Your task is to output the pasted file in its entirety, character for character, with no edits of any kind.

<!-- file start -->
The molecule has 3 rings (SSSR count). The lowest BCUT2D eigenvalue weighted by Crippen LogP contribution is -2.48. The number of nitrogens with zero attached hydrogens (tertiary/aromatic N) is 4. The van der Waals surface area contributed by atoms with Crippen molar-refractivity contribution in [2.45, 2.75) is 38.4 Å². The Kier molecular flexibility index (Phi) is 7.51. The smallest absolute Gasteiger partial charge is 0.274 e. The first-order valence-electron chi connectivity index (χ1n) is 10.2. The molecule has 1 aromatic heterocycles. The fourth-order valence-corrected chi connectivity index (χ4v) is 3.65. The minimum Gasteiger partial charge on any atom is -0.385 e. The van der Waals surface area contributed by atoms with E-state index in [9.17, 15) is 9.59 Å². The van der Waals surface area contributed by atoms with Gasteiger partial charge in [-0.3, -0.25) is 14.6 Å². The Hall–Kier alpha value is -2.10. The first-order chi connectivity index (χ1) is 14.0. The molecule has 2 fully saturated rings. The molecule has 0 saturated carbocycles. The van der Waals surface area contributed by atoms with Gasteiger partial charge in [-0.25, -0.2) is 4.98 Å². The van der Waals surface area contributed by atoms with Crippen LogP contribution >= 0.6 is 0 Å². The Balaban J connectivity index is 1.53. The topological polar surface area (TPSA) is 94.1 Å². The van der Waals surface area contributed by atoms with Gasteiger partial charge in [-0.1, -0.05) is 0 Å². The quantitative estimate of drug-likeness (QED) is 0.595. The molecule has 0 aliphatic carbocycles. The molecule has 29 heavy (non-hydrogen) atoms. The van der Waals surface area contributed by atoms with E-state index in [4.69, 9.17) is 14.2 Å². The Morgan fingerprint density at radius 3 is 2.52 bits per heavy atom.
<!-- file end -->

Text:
The molecule has 3 rings (SSSR count). The lowest BCUT2D eigenvalue weighted by Crippen LogP contribution is -2.48. The number of nitrogens with zero attached hydrogens (tertiary/aromatic N) is 4. The van der Waals surface area contributed by atoms with Crippen molar-refractivity contribution in [2.45, 2.75) is 38.4 Å². The Kier molecular flexibility index (Phi) is 7.51. The smallest absolute Gasteiger partial charge is 0.274 e. The first-order valence-electron chi connectivity index (χ1n) is 10.2. The molecule has 1 aromatic heterocycles. The fourth-order valence-corrected chi connectivity index (χ4v) is 3.65. The minimum Gasteiger partial charge on any atom is -0.385 e. The van der Waals surface area contributed by atoms with E-state index in [9.17, 15) is 9.59 Å². The van der Waals surface area contributed by atoms with Gasteiger partial charge in [-0.3, -0.25) is 14.6 Å². The Hall–Kier alpha value is -2.10. The first-order chi connectivity index (χ1) is 14.0. The molecule has 2 fully saturated rings. The molecule has 0 saturated carbocycles. The van der Waals surface area contributed by atoms with Gasteiger partial charge in [-0.25, -0.2) is 4.98 Å². The van der Waals surface area contributed by atoms with Crippen LogP contribution >= 0.6 is 0 Å². The Balaban J connectivity index is 1.53. The topological polar surface area (TPSA) is 94.1 Å². The van der Waals surface area contributed by atoms with Gasteiger partial charge in [-0.1, -0.05) is 0 Å². The quantitative estimate of drug-likeness (QED) is 0.595. The molecule has 0 aliphatic carbocycles. The molecule has 29 heavy (non-hydrogen) atoms. The van der Waals surface area contributed by atoms with E-state index in [4.69, 9.17) is 14.2 Å². The Morgan fingerprint density at radius 3 is 2.52 bits per heavy atom.